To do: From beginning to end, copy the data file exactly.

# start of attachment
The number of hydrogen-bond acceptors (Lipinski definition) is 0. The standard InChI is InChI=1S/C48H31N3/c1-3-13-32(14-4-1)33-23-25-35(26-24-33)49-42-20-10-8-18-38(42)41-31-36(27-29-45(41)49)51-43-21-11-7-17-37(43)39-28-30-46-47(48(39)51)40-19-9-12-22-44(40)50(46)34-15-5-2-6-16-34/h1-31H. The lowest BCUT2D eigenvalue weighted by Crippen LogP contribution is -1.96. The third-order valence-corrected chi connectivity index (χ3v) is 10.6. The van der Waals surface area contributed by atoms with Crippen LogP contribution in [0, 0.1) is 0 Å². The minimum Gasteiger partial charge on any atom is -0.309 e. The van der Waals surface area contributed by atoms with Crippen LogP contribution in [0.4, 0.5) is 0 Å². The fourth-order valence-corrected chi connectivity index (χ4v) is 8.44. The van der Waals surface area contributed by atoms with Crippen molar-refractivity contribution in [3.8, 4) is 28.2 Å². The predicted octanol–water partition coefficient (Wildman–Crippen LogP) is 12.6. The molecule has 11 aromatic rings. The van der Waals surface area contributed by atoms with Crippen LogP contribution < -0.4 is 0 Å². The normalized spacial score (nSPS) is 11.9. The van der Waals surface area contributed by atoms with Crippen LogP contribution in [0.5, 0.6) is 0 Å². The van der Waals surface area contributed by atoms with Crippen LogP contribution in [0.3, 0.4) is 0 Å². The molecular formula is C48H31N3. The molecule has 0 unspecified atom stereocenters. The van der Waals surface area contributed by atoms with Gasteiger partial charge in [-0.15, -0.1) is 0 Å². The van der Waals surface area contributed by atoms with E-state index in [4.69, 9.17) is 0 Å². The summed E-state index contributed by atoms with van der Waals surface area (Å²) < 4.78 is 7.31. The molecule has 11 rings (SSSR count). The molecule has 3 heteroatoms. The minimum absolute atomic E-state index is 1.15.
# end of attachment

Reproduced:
The number of hydrogen-bond acceptors (Lipinski definition) is 0. The standard InChI is InChI=1S/C48H31N3/c1-3-13-32(14-4-1)33-23-25-35(26-24-33)49-42-20-10-8-18-38(42)41-31-36(27-29-45(41)49)51-43-21-11-7-17-37(43)39-28-30-46-47(48(39)51)40-19-9-12-22-44(40)50(46)34-15-5-2-6-16-34/h1-31H. The lowest BCUT2D eigenvalue weighted by Crippen LogP contribution is -1.96. The third-order valence-corrected chi connectivity index (χ3v) is 10.6. The van der Waals surface area contributed by atoms with Crippen LogP contribution in [0, 0.1) is 0 Å². The minimum Gasteiger partial charge on any atom is -0.309 e. The van der Waals surface area contributed by atoms with Crippen LogP contribution in [0.4, 0.5) is 0 Å². The fourth-order valence-corrected chi connectivity index (χ4v) is 8.44. The van der Waals surface area contributed by atoms with Crippen molar-refractivity contribution in [3.8, 4) is 28.2 Å². The predicted octanol–water partition coefficient (Wildman–Crippen LogP) is 12.6. The molecule has 11 aromatic rings. The van der Waals surface area contributed by atoms with Crippen LogP contribution < -0.4 is 0 Å². The normalized spacial score (nSPS) is 11.9. The van der Waals surface area contributed by atoms with Crippen LogP contribution in [0.5, 0.6) is 0 Å². The van der Waals surface area contributed by atoms with Crippen LogP contribution in [0.3, 0.4) is 0 Å². The molecular formula is C48H31N3. The molecule has 0 unspecified atom stereocenters. The van der Waals surface area contributed by atoms with Gasteiger partial charge in [-0.15, -0.1) is 0 Å². The van der Waals surface area contributed by atoms with E-state index in [4.69, 9.17) is 0 Å². The summed E-state index contributed by atoms with van der Waals surface area (Å²) < 4.78 is 7.31. The molecule has 11 rings (SSSR count). The molecule has 3 heteroatoms. The minimum absolute atomic E-state index is 1.15.